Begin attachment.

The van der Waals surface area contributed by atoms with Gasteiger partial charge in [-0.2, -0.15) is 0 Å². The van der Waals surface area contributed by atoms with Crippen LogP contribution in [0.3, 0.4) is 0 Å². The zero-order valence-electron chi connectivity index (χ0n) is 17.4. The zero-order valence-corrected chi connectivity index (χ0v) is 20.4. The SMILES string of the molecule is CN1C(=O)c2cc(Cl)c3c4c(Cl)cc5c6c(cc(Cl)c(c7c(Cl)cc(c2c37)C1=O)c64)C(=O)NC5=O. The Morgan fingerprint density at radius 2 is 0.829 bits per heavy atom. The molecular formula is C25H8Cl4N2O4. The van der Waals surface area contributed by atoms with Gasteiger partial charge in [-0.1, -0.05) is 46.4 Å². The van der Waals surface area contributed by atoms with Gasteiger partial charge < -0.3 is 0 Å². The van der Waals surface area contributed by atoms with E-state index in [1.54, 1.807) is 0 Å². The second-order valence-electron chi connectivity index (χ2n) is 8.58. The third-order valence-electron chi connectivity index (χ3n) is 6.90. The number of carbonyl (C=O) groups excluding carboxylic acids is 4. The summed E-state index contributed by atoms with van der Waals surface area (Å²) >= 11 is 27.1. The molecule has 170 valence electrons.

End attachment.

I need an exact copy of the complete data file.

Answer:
The van der Waals surface area contributed by atoms with Gasteiger partial charge in [-0.2, -0.15) is 0 Å². The van der Waals surface area contributed by atoms with Crippen LogP contribution in [0.3, 0.4) is 0 Å². The zero-order valence-electron chi connectivity index (χ0n) is 17.4. The zero-order valence-corrected chi connectivity index (χ0v) is 20.4. The SMILES string of the molecule is CN1C(=O)c2cc(Cl)c3c4c(Cl)cc5c6c(cc(Cl)c(c7c(Cl)cc(c2c37)C1=O)c64)C(=O)NC5=O. The Morgan fingerprint density at radius 2 is 0.829 bits per heavy atom. The molecular formula is C25H8Cl4N2O4. The van der Waals surface area contributed by atoms with Gasteiger partial charge in [-0.1, -0.05) is 46.4 Å². The van der Waals surface area contributed by atoms with Gasteiger partial charge < -0.3 is 0 Å². The van der Waals surface area contributed by atoms with E-state index in [1.54, 1.807) is 0 Å². The second-order valence-electron chi connectivity index (χ2n) is 8.58. The third-order valence-electron chi connectivity index (χ3n) is 6.90. The number of carbonyl (C=O) groups excluding carboxylic acids is 4. The summed E-state index contributed by atoms with van der Waals surface area (Å²) >= 11 is 27.1. The molecule has 170 valence electrons.